NoVa parks authority teaches lifeguards discredited Heimlich maneuver (UPDATE: Authority discards Heimlich) by Tom Jackman, The Washington Post, June 3, 2011
...The list of experts who reject the Heimlich maneuver (for drowing rescue) is lengthy: The American Red Cross; the United States Lifesaving Association; the American Heart Association; the Institute of Medicine; the International Life Saving Federation and many experienced doctors and academics have strongly inveighed against doing "abdominal thrusts" for drowning victims.
...Dr. James Orlowski said he has documented nearly 40 cases where rescuers performing the Heimlich maneuver have caused complications for the victim. Orlowski is chief of pediatrics and pediatric intensive care at University Community Hospital in Tampa.
...One of the most vehement critics of the Heimlich maneuver for drowning victims is Peter Heimlich, Henry Heimlich's son. He has created a website which extensively documents his father's supposed missteps, including allegedly taking false credit for creating the Heimlich maneuver, and calls the use of the maneuver for drowning "a 30-year medical atrocity."
Heimlich said that the media "have incorrectly written that there's a "controversy" associated with the treatment. In fact, in the medical community, it's my father vs. everyone else. That's not a controversy, that's one celebrity doctor -- someone who hasn't worked in a hospital since 1976 and has no background in drowning except for his claims promoting the Heimlich maneuver -- making unsupported claims."
John Hunsucker: Still Making Waves With Controversial Lifeguard Classes by Richard Connelly, Houston Press, June 2, 2011
Heimlich, Dangerous? Experts discredit maneuver by Eric S. Peterson, Salt Lake City Weekly, June 22, 2011
Paso Robles water park lifeguards use discredited Heimlich maneuver by Karlee Prazak, CalCoast News, August 22, 2011
Dangerous Maneuvers by Kendra Kozen, Senior Editor, Aquatics International magazine, May 2012:
Chances are, you've heard of the Heimlich maneuver. Since Dr. Henry Heimlich first introduced it in 1974, the abdominal thrust technique known as the "Heimlich maneuver" has become part of the popular lexicon, synonymous with saving lives.
Science Fiction by Gary Thill, Editor in Chief, Aquatics International magazine, May 2012:
Today, it is widely recognized as part of appropriate protocol to save choking victims.
But aquatics professionals may have been hearing about the Heimlich in another context: drowning rescue. That's largely thanks to Henry Heimlich himself and one paragon of aquatics, Dr. John Hunsucker, founder of the National Aquatic Safety Co.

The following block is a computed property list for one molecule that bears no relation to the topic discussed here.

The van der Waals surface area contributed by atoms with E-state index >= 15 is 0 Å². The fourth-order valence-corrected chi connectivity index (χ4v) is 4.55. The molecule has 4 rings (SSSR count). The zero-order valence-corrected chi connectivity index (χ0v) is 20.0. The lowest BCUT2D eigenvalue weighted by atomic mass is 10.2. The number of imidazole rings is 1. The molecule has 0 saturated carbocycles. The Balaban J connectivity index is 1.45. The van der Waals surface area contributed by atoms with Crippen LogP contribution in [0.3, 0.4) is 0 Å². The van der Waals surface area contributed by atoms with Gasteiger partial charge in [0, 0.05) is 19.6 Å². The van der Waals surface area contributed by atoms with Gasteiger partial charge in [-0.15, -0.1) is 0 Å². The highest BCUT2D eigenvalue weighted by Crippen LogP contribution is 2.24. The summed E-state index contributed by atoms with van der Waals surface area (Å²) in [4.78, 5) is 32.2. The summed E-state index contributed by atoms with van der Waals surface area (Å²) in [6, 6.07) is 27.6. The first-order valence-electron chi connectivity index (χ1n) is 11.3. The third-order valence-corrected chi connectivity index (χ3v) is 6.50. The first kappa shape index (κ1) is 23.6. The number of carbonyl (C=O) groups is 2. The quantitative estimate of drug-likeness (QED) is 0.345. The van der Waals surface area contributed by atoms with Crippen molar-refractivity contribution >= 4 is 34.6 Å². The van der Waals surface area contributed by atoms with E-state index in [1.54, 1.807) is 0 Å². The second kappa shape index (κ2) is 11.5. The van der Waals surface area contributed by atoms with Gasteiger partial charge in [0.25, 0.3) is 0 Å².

Recently, Hunsucker published data claiming that his protocols, which include the Heimlich, have shown dramatic results in saving drowning victims.
However, medical reports supporting use of the Heimlich on drowning victims is highly suspect. For years, a cadre of experts has refuted Heimlich's original claims that the technique should be used in drowning. Today, Dr. Heimlich's own son is perhaps his biggest critic. Peter Heimlich, along with his wife, Karen, has been investigating Dr. Heimlich's work since 2002. They have started a Website, medfraud.info, to bring to light what Peter calls his father's "dangerous, thoroughly discredited medical claims."
(There) are times when science must be paramount, particularly when going with our gut means using people as guinea pigs. That is essentially what (NASCO) has decided to do in its use of the Heimlich maneuver for drowning rescues.
Heimlich Maneuver for Drowning Victims: Progress in Ending It? by Richard Connelly, Houston Press, May 21, 2012
Now, (Peter Heimlich) reports, (Cincinnati's) Heimlich Institute "has finally quit circulating my father's dangerous, thoroughly-discredited medical claims."The institute's website has, he says, "deleted its main pages recommending the Heimlich maneuver as an effective treatment for drowning rescue...."As we reported, one of the leading proponents was John Hunsucker, a former UH professor who "owns and serves as president of the National Aquatic Safety Company, or NASCO, the third-largest lifeguard certification agency for water parks in the country, which he runs out of his house in Dickinson."
Waterpark Safetyby Brenda Flanagan, FOX-TV I-Team reporter, New York/New Jersey, July 10, 2012. (This is the first report in which the Heimlich Institute confirmed that the organization has ceased promoting the use of the Heimlich maneuver for drowning rescue.)
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